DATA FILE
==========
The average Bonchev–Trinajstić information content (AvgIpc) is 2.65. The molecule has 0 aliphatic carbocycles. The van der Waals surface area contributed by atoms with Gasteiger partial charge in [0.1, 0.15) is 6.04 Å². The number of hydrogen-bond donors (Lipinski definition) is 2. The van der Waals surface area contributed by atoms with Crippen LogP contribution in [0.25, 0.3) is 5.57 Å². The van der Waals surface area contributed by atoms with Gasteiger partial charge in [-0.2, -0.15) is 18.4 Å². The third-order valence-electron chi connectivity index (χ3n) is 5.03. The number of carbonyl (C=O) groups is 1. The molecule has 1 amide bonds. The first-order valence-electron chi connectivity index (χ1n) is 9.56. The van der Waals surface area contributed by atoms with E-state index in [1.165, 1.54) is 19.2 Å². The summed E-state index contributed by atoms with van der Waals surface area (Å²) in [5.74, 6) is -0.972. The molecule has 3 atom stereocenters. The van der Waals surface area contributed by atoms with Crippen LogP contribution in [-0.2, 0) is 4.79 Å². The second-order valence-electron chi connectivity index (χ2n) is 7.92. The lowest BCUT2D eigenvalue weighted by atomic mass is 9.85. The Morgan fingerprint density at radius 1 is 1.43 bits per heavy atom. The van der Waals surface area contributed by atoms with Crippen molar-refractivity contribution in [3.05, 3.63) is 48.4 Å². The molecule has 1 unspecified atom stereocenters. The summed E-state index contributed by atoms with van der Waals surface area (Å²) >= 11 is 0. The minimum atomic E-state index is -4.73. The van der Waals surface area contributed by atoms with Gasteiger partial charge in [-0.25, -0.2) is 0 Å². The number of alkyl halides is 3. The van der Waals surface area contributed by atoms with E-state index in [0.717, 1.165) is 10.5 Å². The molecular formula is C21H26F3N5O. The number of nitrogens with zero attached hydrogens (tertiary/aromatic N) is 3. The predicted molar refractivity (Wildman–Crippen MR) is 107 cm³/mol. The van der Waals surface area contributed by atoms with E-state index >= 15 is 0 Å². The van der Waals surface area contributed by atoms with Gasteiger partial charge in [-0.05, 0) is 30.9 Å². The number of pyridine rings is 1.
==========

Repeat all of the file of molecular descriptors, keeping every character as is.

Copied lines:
The average Bonchev–Trinajstić information content (AvgIpc) is 2.65. The molecule has 0 aliphatic carbocycles. The van der Waals surface area contributed by atoms with Gasteiger partial charge in [0.1, 0.15) is 6.04 Å². The number of hydrogen-bond donors (Lipinski definition) is 2. The van der Waals surface area contributed by atoms with Crippen LogP contribution in [0.25, 0.3) is 5.57 Å². The van der Waals surface area contributed by atoms with Gasteiger partial charge in [-0.2, -0.15) is 18.4 Å². The third-order valence-electron chi connectivity index (χ3n) is 5.03. The number of carbonyl (C=O) groups is 1. The molecule has 1 amide bonds. The first-order valence-electron chi connectivity index (χ1n) is 9.56. The van der Waals surface area contributed by atoms with E-state index in [1.165, 1.54) is 19.2 Å². The summed E-state index contributed by atoms with van der Waals surface area (Å²) in [5.74, 6) is -0.972. The molecule has 3 atom stereocenters. The van der Waals surface area contributed by atoms with Crippen LogP contribution in [-0.2, 0) is 4.79 Å². The second-order valence-electron chi connectivity index (χ2n) is 7.92. The lowest BCUT2D eigenvalue weighted by atomic mass is 9.85. The Morgan fingerprint density at radius 1 is 1.43 bits per heavy atom. The van der Waals surface area contributed by atoms with Crippen molar-refractivity contribution in [3.05, 3.63) is 48.4 Å². The molecule has 1 unspecified atom stereocenters. The summed E-state index contributed by atoms with van der Waals surface area (Å²) >= 11 is 0. The minimum atomic E-state index is -4.73. The van der Waals surface area contributed by atoms with Gasteiger partial charge in [-0.25, -0.2) is 0 Å². The number of alkyl halides is 3. The van der Waals surface area contributed by atoms with E-state index in [0.717, 1.165) is 10.5 Å². The molecular formula is C21H26F3N5O. The number of nitrogens with zero attached hydrogens (tertiary/aromatic N) is 3. The predicted molar refractivity (Wildman–Crippen MR) is 107 cm³/mol. The van der Waals surface area contributed by atoms with E-state index >= 15 is 0 Å². The van der Waals surface area contributed by atoms with Gasteiger partial charge in [-0.05, 0) is 30.9 Å². The number of pyridine rings is 1.